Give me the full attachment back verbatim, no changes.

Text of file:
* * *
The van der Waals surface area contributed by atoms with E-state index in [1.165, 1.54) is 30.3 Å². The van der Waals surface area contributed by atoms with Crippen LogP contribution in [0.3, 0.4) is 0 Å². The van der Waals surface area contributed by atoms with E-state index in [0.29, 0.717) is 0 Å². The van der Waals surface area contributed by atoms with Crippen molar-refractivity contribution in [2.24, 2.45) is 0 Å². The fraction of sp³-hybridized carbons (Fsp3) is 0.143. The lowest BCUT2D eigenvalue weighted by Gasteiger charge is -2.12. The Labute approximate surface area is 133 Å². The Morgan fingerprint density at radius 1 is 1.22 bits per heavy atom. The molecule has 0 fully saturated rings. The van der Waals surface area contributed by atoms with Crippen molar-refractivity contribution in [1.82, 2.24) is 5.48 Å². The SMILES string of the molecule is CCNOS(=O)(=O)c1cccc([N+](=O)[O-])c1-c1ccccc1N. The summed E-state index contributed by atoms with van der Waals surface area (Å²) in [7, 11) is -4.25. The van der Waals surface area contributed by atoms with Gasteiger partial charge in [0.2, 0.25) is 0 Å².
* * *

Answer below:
The van der Waals surface area contributed by atoms with E-state index in [1.165, 1.54) is 30.3 Å². The van der Waals surface area contributed by atoms with Crippen LogP contribution in [0.3, 0.4) is 0 Å². The van der Waals surface area contributed by atoms with E-state index in [0.29, 0.717) is 0 Å². The van der Waals surface area contributed by atoms with Crippen molar-refractivity contribution in [2.24, 2.45) is 0 Å². The fraction of sp³-hybridized carbons (Fsp3) is 0.143. The lowest BCUT2D eigenvalue weighted by Gasteiger charge is -2.12. The Labute approximate surface area is 133 Å². The Morgan fingerprint density at radius 1 is 1.22 bits per heavy atom. The molecule has 0 fully saturated rings. The van der Waals surface area contributed by atoms with Crippen molar-refractivity contribution in [1.82, 2.24) is 5.48 Å². The SMILES string of the molecule is CCNOS(=O)(=O)c1cccc([N+](=O)[O-])c1-c1ccccc1N. The summed E-state index contributed by atoms with van der Waals surface area (Å²) in [7, 11) is -4.25. The van der Waals surface area contributed by atoms with Gasteiger partial charge in [0.2, 0.25) is 0 Å².